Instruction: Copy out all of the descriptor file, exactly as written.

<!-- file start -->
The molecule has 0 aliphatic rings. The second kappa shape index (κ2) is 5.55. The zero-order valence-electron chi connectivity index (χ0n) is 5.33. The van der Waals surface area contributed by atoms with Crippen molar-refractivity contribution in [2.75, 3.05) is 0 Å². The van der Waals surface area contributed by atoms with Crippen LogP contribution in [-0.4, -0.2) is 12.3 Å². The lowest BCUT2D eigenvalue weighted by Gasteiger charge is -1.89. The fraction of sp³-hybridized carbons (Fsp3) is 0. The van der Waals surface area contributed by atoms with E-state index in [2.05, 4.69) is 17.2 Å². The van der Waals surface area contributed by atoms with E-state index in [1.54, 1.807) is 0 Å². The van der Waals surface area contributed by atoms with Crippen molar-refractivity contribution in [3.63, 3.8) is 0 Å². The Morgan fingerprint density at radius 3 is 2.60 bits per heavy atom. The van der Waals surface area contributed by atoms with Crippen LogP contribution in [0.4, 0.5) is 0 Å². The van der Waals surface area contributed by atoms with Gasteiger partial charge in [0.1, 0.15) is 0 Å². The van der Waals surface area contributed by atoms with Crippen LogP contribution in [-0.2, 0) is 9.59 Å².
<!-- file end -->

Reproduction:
The molecule has 0 aliphatic rings. The second kappa shape index (κ2) is 5.55. The zero-order valence-electron chi connectivity index (χ0n) is 5.33. The van der Waals surface area contributed by atoms with Crippen molar-refractivity contribution in [2.75, 3.05) is 0 Å². The van der Waals surface area contributed by atoms with Crippen LogP contribution in [-0.4, -0.2) is 12.3 Å². The lowest BCUT2D eigenvalue weighted by Gasteiger charge is -1.89. The fraction of sp³-hybridized carbons (Fsp3) is 0. The van der Waals surface area contributed by atoms with E-state index in [2.05, 4.69) is 17.2 Å². The van der Waals surface area contributed by atoms with E-state index in [1.54, 1.807) is 0 Å². The van der Waals surface area contributed by atoms with Crippen molar-refractivity contribution in [3.63, 3.8) is 0 Å². The Morgan fingerprint density at radius 3 is 2.60 bits per heavy atom. The van der Waals surface area contributed by atoms with Crippen LogP contribution in [0.4, 0.5) is 0 Å². The van der Waals surface area contributed by atoms with Gasteiger partial charge in [0.1, 0.15) is 0 Å². The van der Waals surface area contributed by atoms with Crippen LogP contribution in [-0.2, 0) is 9.59 Å².